Many who actually know something about the way economics and business work have been saying for the last five years or so that college tuition is a bubble.  It probably is–tuition keeps rising so dramatically because student loans are easy to get, and the school isn’t held accountable for what happens in the marketplace.  That is–the government is subsidizing all of these student loans, so there is no real competition amongst the schools–they just get an almost infinite supply of students who have access to the money they are asking for.  If there was competition between institutions, Economics 101 would show that tuition prices would drop like a stone.  I’ve been watching a lot of Shark Tank lately–great show, if you’ve never seen it–and Mark Cuban seems to be someone who I identify with as far as methods and approach to problem-solving.  He’s a hard-nose, and he can be ruthless (I need to work on that part, I guess), but he knows what he’s doing.

He posted recently on his blog about the coming bursting of the college tuition bubble, and it has me at a crossroads.

Will this bubble finally burst in three years?  Five years?  Ten years?  When will this situation happen?  What will be the catalyst?

Herein lies the dilemma.

I don’t have five or ten years to wait around for this thing to happen.  I have right now.  As it is right now, I’ll be overpaying for my education by many times, I’m sure, but my choices seem to be either do it, or wait.  And I’m not putting my entire life on hold so I can be pursuing my first degree in my late thirties, while I have kids running around and a career to tend to.  I don’t want to make foolish decisions here–I’m very well aware of the implications of taking on this debt–but I don’t have the time to sit around and wait for things to blow up, and then settle again.  Plus, if you look at things pragmatically, after the housing bubble burst, no one had access to any loans.  What the heck good could come of that for me?  Sure, tuition came way down, but still not enough to attend school without a loan…which no one will be able to get for five years afterward, while the market resets itself…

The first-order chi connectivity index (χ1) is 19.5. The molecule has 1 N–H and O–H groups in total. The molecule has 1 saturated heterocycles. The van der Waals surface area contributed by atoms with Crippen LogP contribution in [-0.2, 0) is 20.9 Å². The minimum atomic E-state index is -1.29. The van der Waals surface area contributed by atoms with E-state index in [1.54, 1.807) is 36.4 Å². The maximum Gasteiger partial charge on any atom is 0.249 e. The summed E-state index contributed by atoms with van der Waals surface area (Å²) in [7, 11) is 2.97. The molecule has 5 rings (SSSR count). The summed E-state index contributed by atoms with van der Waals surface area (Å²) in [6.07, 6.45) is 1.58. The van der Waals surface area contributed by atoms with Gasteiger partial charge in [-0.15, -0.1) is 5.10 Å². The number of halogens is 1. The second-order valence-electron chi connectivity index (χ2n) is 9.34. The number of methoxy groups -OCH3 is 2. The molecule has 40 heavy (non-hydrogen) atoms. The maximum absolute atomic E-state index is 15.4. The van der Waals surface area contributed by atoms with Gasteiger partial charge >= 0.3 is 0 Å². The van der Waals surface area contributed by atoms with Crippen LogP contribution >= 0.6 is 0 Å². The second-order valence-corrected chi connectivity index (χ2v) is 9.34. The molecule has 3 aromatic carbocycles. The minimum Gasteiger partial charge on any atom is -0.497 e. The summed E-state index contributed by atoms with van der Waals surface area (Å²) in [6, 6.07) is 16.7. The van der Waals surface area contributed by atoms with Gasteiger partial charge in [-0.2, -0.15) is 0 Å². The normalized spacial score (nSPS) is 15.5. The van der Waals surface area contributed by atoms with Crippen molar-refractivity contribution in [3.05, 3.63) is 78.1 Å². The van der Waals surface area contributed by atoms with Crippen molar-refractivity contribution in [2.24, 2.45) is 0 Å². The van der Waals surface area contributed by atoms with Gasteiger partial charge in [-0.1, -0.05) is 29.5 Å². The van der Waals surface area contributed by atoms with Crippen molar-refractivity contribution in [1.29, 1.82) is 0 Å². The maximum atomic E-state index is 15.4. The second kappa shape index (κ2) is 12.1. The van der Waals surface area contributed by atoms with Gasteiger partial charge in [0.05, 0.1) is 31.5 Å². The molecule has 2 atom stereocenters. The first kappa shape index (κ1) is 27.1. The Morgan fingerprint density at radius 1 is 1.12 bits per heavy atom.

I guess I am torn about it because I still feel like a college degree hasn’t reached the point of having a negative ROI–for those focused on my major, in particular–but at the same time, the inflated prices of tuition (and don’t forget books, too), are enough to make me, the average American, cringe.

Tell me your stories, Blogosphere.  How has your education made or broken your job prospects?  Has it changed the way you make decisions?  Think about money?  Think about your career?

Heck, is anyone else out there in my shoes?

And Now, For Some Clarity.

Having been on the trail lately for a job which will keep me a little closer to home, I am often asked in interviews, “OK, so…what’s your story?”  I usually explain, “Well, When I got out of high school in 2000, I went to Kansas State at Salina to learn to fly, got my Private Pilot’s License, then switched majors and moved home to go after my mechanic ratings”–at which point, I usually hear, Why?

I have several answers that I give for conversations’ sake, but the honest answer is simple:  I have no idea.  I’ve thought about the why for ten years now, and I still cannot put my finger on it.

Me and Bryan, ca. 2004-05

I guess the simple answer is that I wasn’t sure how to be a man yet, at that point.  I had all this freedom, no one to answer to, and despite being there for school, no clear goal.

When I watched the rest of my family drive off down the road that first day after they moved me down, I remember feeling a little trepidation, a little sadness, and a level of excitement and adventure I have only felt a few times in my life (one of them was my first solo).  When I met my roommate Bryan–who could have been my twin brother–I knew we would get along well, and there wasn’t a moment to waste.  We were both very outgoing–the ones with our dorm door open on move-in day, getting to know the other residents as they passed by.  We found collective ways to get involved–with student government, with our baby at the time, Phi Delta Theta, and secondarily, with our classes.